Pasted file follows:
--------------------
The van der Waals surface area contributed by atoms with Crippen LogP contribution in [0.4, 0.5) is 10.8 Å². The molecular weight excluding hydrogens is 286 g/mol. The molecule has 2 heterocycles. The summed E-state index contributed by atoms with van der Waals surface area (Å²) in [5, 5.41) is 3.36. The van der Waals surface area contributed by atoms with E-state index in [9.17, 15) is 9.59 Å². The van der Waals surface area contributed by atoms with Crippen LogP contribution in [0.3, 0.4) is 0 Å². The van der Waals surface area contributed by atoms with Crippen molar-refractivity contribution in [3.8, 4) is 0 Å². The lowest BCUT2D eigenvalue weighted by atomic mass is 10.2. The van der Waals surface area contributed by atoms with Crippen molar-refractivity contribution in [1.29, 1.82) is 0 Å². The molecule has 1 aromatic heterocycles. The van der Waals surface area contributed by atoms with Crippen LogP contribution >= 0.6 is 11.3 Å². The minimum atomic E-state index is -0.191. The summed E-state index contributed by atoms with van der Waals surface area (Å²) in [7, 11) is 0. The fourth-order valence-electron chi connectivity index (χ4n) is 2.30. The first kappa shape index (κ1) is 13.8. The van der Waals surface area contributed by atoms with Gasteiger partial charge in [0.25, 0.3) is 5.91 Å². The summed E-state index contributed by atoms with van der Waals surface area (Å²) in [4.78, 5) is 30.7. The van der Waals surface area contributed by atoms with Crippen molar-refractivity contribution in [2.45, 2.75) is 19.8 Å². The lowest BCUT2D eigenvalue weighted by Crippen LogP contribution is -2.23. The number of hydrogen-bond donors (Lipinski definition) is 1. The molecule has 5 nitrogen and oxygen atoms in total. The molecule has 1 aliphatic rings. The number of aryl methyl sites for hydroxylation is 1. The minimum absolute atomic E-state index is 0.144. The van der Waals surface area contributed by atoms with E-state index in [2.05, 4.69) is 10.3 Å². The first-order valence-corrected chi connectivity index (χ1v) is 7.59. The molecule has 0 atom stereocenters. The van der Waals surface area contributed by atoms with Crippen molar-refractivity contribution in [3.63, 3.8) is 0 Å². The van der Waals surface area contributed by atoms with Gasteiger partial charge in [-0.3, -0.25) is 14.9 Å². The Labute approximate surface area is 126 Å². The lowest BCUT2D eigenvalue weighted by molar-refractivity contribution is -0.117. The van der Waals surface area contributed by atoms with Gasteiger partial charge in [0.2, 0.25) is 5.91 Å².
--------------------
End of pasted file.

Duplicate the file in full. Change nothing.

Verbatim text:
The van der Waals surface area contributed by atoms with Crippen LogP contribution in [0.4, 0.5) is 10.8 Å². The molecular weight excluding hydrogens is 286 g/mol. The molecule has 2 heterocycles. The summed E-state index contributed by atoms with van der Waals surface area (Å²) in [5, 5.41) is 3.36. The van der Waals surface area contributed by atoms with E-state index in [9.17, 15) is 9.59 Å². The van der Waals surface area contributed by atoms with Crippen LogP contribution in [0.3, 0.4) is 0 Å². The van der Waals surface area contributed by atoms with Crippen molar-refractivity contribution in [3.8, 4) is 0 Å². The lowest BCUT2D eigenvalue weighted by atomic mass is 10.2. The van der Waals surface area contributed by atoms with Crippen molar-refractivity contribution in [1.29, 1.82) is 0 Å². The molecule has 1 aromatic heterocycles. The van der Waals surface area contributed by atoms with Crippen LogP contribution >= 0.6 is 11.3 Å². The minimum atomic E-state index is -0.191. The summed E-state index contributed by atoms with van der Waals surface area (Å²) in [7, 11) is 0. The fourth-order valence-electron chi connectivity index (χ4n) is 2.30. The first kappa shape index (κ1) is 13.8. The van der Waals surface area contributed by atoms with Gasteiger partial charge in [0.25, 0.3) is 5.91 Å². The summed E-state index contributed by atoms with van der Waals surface area (Å²) in [4.78, 5) is 30.7. The van der Waals surface area contributed by atoms with Crippen molar-refractivity contribution in [2.45, 2.75) is 19.8 Å². The lowest BCUT2D eigenvalue weighted by Crippen LogP contribution is -2.23. The number of hydrogen-bond donors (Lipinski definition) is 1. The molecule has 5 nitrogen and oxygen atoms in total. The molecule has 1 aliphatic rings. The number of aryl methyl sites for hydroxylation is 1. The minimum absolute atomic E-state index is 0.144. The van der Waals surface area contributed by atoms with E-state index in [2.05, 4.69) is 10.3 Å². The first-order valence-corrected chi connectivity index (χ1v) is 7.59. The molecule has 0 atom stereocenters. The van der Waals surface area contributed by atoms with Crippen molar-refractivity contribution in [3.63, 3.8) is 0 Å². The van der Waals surface area contributed by atoms with Gasteiger partial charge in [-0.3, -0.25) is 14.9 Å². The Labute approximate surface area is 126 Å². The lowest BCUT2D eigenvalue weighted by molar-refractivity contribution is -0.117. The van der Waals surface area contributed by atoms with Gasteiger partial charge in [0.2, 0.25) is 5.91 Å².